Global Warming


Global warming and climate change are terms for the observed century-scale rise in the average temperature of the Earth's climate system and its related effects.

Climate is the statistics of weather, usually over a 30-year interval.

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Multiple lines of scientific evidence show that the climate system is warming.

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Many of the observed changes since the 1950s are unprecedented over tens to thousands of years.


In 2014, the Intergovernmental Panel on Climate Change Fifth Assessment Report concluded that "It is extremely likely that human influence has been the dominant cause of the observed warming since the mid-20th century."

The Intergovernmental Panel on Climate Change is a scientific and intergovernmental body under the auspices of the United Nations, set up at the request of member governments, dedicated to the task of providing the world with an objective, scientific view of climate change and its political and economic impacts.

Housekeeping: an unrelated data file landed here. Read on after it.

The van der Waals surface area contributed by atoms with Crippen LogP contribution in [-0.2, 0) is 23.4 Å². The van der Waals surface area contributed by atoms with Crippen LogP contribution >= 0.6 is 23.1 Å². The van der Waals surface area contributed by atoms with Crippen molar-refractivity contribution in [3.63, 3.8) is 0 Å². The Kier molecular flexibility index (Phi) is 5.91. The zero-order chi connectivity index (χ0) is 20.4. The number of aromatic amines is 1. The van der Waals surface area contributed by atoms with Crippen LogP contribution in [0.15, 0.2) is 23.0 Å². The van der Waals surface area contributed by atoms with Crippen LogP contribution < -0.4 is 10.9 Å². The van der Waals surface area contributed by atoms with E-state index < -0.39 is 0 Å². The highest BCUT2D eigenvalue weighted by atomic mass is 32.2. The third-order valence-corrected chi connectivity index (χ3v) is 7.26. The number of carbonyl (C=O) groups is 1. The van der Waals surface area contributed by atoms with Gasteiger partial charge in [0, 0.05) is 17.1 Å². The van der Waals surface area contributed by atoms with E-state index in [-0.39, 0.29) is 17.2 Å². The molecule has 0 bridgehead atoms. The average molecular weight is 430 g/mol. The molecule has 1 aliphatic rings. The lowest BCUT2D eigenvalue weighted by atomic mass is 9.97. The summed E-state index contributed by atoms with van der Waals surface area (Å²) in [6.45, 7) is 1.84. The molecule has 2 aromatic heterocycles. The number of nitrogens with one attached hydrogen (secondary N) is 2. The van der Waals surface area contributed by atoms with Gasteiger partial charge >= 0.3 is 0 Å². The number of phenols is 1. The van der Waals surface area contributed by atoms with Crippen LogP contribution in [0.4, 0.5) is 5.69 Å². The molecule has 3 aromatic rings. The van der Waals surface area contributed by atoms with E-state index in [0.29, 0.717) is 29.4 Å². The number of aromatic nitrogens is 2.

The largest human influence has been emission of greenhouse gases such as carbon dioxide, methane and nitrous oxide; human activities have led to carbon dioxide concentrations above levels not seen in hundreds of thousands of years.

Nitrous oxide, commonly known as laughing gas, nitrous, nitro, or NOS  is a chemical compound with the formula N

A greenhouse gas is a gas in an atmosphere that absorbs and emits radiation within the thermal infrared range.

Carbon dioxide is a colorless and odorless gas vital to life on Earth.